Tag Archive | "supreme"

An Issue of National Securities


The following post is by Dealbreaker reader and commenter Infinite Guest.

President Obama has nothing to gain by negotiating with Republicans in Congress in order to raise the debt ceiling. The Department of Treasury doesn’t need Congressional approval to issue more debt and it will be a long time before Treasury actually needs to exceed the debt ceiling.

The analyses I’ve read on the topic are nothing if not variable, but they all assume at some level an agreement by all parties on the basic necessity of raising the debt ceiling and the general wisdom of reducing the deficit. The President knows what needs to be done, the Congress knows and so does the electorate. Based on this shared understanding, it follows that those who act in the spirit of compromise will be rewarded and those who act to obstruct
progress will be punished.

Never mind the compelling absence of evidence that any such shared understanding exists; that’s just not how things work.

The President, and this President in particular, is not answerable to Congress. The President is answerable to history, to the voting public, to our allies, to business interests including bond markets and in relatively rare cases to a 2/3 majority in the Senate. When the executive branch and the legislative branch can’t work out their differences the Supreme Court acts as referree. If Congress failed to raise the debt ceiling, history would not be kind to a President who on their advice failed to honor our debts. The bond markets would not be kind, our allies would not be kind and consequentially neither would the voting public. But a President who stood up to a hostile, inexperienced Congress and continued to honor our debts would win support from all sides. There will have been sufficient turmoil and pain following Congressional failure to raise the debt ceiling that everyone on earth will understand who the heroes and villains are.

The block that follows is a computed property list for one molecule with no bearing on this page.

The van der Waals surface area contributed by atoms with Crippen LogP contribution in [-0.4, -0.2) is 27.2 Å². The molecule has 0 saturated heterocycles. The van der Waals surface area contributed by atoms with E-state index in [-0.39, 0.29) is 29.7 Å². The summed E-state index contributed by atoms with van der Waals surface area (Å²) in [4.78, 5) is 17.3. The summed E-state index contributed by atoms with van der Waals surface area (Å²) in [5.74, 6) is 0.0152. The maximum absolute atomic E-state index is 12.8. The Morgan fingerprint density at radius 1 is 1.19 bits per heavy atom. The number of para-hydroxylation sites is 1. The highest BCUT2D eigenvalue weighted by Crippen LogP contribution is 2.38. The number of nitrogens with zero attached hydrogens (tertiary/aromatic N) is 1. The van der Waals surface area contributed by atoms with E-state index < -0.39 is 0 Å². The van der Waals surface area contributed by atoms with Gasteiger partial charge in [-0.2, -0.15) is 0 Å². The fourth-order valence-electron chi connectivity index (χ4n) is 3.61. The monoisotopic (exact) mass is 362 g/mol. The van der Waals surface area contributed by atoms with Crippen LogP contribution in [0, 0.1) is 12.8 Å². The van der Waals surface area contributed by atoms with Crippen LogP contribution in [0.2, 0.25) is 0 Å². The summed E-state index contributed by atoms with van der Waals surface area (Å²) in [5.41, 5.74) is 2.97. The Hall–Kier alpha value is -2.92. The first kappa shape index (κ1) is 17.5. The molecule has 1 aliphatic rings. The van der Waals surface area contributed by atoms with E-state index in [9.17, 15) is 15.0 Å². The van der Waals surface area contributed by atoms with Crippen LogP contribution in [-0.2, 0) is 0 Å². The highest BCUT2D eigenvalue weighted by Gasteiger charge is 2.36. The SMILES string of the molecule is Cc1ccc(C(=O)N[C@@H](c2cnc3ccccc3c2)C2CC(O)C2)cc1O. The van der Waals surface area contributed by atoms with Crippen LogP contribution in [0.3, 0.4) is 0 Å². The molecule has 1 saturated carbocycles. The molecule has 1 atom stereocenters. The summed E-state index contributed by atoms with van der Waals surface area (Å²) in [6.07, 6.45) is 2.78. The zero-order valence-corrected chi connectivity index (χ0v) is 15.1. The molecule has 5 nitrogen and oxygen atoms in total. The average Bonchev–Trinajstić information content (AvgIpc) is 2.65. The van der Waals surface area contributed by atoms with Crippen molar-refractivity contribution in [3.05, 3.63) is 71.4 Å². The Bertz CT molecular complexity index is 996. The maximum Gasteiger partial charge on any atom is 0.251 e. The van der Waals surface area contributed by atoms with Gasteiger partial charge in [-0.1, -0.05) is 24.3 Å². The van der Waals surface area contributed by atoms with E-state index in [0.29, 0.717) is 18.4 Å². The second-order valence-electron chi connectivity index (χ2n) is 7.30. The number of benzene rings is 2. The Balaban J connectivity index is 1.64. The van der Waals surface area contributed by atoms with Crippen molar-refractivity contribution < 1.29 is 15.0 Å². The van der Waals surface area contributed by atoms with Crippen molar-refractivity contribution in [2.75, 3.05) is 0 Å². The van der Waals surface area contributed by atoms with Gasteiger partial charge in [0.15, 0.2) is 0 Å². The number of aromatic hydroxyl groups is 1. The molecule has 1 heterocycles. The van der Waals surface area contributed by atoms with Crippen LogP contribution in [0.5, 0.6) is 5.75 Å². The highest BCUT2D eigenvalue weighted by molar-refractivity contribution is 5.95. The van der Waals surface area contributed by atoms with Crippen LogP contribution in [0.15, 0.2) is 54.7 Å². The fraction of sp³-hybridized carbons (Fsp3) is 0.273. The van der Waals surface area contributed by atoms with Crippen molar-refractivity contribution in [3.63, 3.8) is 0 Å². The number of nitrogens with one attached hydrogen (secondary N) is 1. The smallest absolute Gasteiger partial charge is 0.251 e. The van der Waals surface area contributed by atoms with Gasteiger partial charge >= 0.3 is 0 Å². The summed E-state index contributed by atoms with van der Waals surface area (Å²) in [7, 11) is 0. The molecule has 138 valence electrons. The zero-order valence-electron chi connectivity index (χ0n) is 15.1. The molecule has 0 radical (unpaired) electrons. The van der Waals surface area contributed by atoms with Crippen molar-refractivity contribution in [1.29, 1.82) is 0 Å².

If Congress failed to raise the debt ceiling, the President could stand up to Congress on Constitutional grounds, in which case he could count on a fairly corporatist Supreme Court to eventually rule in his favor. He could stand up to Congress on National Security grounds, in which case he might even be able to secretly issue fresh debt. He could stand up to Congress on technical grounds for a very long time without provoking a Constitutional crisis or raising the debt ceiling simply by draining the Treasurys out of trust funds and replacing them with other assets. And if he had to break the law, as President, in order to stand up to Congress, then he could break the law on moral grounds, secure in the knowledge that if he is impeached, the Senate doesn’t have enough votes to convict.

What would the electorate think of a President who defies Congress on any or all of those grounds? The Democrats would rally behind him, the Republicans would still oppose him and the independents would admire him for acting independently.

Now alternatively he can compromise to avoid a direct conflict but what’s in it for him? He could give away everything his constituents like and it still wouldn’t be enough to balance the budget. By compromising he snatches defeat from the jaws of victory. Democrats will hate him. Republicans will (rightly) say that they won. Without any drama to overcome through courageous and decisive action, independents will conclude that he’s a weak leader who stands for nothing.

Politics is not about forethought, compromise and the public good. Politics is about personalities and political narratives and the balance of power. This narrative has yet to be written, but in the politics of the debt ceiling, President Obama has all the power and his opponents in Congress have none.



Article courtesy of Dealbreaker

Federal Reserve Takes A Page From Goldman Sachs’ Playabook